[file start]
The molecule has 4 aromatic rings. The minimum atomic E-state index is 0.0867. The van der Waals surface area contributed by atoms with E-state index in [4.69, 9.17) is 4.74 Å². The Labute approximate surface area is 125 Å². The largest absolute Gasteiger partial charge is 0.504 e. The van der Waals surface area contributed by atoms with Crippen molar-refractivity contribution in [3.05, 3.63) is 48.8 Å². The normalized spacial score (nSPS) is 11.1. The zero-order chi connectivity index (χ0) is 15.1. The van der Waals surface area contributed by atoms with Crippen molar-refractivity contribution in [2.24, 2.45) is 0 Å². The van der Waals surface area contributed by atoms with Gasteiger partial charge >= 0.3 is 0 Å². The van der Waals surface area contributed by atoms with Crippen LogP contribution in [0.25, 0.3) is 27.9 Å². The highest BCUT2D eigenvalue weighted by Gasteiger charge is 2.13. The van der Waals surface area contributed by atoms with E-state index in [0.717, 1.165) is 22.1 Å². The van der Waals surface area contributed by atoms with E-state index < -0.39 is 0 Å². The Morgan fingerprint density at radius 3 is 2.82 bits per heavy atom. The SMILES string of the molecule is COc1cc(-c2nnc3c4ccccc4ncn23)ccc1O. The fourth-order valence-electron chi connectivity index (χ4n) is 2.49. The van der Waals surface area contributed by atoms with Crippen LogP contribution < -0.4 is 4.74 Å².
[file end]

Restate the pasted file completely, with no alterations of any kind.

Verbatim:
The molecule has 4 aromatic rings. The minimum atomic E-state index is 0.0867. The van der Waals surface area contributed by atoms with E-state index in [4.69, 9.17) is 4.74 Å². The Labute approximate surface area is 125 Å². The largest absolute Gasteiger partial charge is 0.504 e. The van der Waals surface area contributed by atoms with Crippen molar-refractivity contribution in [3.05, 3.63) is 48.8 Å². The normalized spacial score (nSPS) is 11.1. The zero-order chi connectivity index (χ0) is 15.1. The van der Waals surface area contributed by atoms with Crippen molar-refractivity contribution in [2.24, 2.45) is 0 Å². The van der Waals surface area contributed by atoms with Gasteiger partial charge >= 0.3 is 0 Å². The van der Waals surface area contributed by atoms with Crippen LogP contribution in [0.25, 0.3) is 27.9 Å². The highest BCUT2D eigenvalue weighted by Gasteiger charge is 2.13. The van der Waals surface area contributed by atoms with E-state index in [0.717, 1.165) is 22.1 Å². The van der Waals surface area contributed by atoms with E-state index < -0.39 is 0 Å². The Morgan fingerprint density at radius 3 is 2.82 bits per heavy atom. The SMILES string of the molecule is COc1cc(-c2nnc3c4ccccc4ncn23)ccc1O. The fourth-order valence-electron chi connectivity index (χ4n) is 2.49. The van der Waals surface area contributed by atoms with Crippen LogP contribution < -0.4 is 4.74 Å².